Could you ever contemplate a pastor sending his latest converts off to another church or organization to have then discipled, grounded, and matured in the faith? Your response to that notion would surely be, “Never! That’s unthinkable … ridiculous!” Why is it, then, that pastors who (rightfully) see the discipling of new believers to be one of their primary duties will send those from their congregation whom God has called into the ministry to someone else for training — often to a place far away, and often with results that are less than satisfactory?
The responsibility for equipping men for the ministry rests scripturally and squarely upon every Bible-believing Baptist church, and upon those whom God has placed in leadership, the pastors. This fact is made clear from Ephesians 4:11,12 — “And he gave some, apostles; and some, prophets; and some, evangelists; and some, pastors and teachers; For the perfecting of the saints, for the work of the ministry, for the edifying of the body of Christ.” There is no other organization or individual — outside of a church of the Lord Jesus Christ — that has the Biblical mandate to engage in the training and preparing of men and women for the Lord’s work.
Among Bible-believing Baptists there is general agreement that the “Great Commission” of our Lord and Saviour, Jesus Christ,was given to His churches, and that this involves the evangelizing, baptizing, and discipling of individuals. It is also generally agreed that only New Testament (Baptist) churches have the scriptural authority to ordain God-called men as pastors — and to send out evangelists whose objective it is to establish other churches of like faith and order. This being the case, there really is NO Biblical basis or rationale for the training of such men to be received in any other setting or under any other authority than the institution the Lord established for that purpose.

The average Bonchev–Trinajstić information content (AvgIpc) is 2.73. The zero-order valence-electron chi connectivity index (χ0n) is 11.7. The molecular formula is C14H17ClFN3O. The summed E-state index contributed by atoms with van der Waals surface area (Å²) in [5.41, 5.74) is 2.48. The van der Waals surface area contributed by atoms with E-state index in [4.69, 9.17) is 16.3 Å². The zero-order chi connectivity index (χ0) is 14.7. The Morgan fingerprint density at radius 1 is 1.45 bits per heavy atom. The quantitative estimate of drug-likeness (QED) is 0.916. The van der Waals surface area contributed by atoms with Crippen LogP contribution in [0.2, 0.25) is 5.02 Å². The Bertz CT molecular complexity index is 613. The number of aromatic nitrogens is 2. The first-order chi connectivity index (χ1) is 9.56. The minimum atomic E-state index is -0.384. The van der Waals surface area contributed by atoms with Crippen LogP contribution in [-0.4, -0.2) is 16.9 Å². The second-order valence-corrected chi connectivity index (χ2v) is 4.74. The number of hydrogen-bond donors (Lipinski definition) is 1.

From a SCRIPTURAL standpoint, a pastor must be “apt to teach” (1 Timothy 3:2). Each church is the “pillar and ground of the truth” (I Timothy 3:15), and its pastors and evangelists (missionaries) are charged with the responsibility “the same commit thou to faithful men, who shall be able to teach others also” (2 Timothy 2:2).
From a PRACTICAL standpoint, there is no better place for any man to learn firsthand the order, operation, and ethics essential to the leadership of a church than by being actually involved in one. There is no need to send your best workers away to be trained by others and serve in another church.
From a PERSONAL standpoint, a close working relationship with one’s own pastor(s)—rather than professional academics—allows tremendous opportunities for insights and evaluation not found in any other setting. Training a man is much more than lectures and book learning (as important as they are); it requires that a preacher share his heart, his vision, his burden, etc.,with the preachers-in-training God has given him (2 Timothy 3:10,11a).
The apostles and those that followed them continued the pattern established by our Lord in the training of His men. It must be the same pattern we endeavor to follow, by God’s grace, to equip the saints for the work of the ministry.
Christians reproduce Christians. Churches reproduce churches. Pastors reproduce pastors.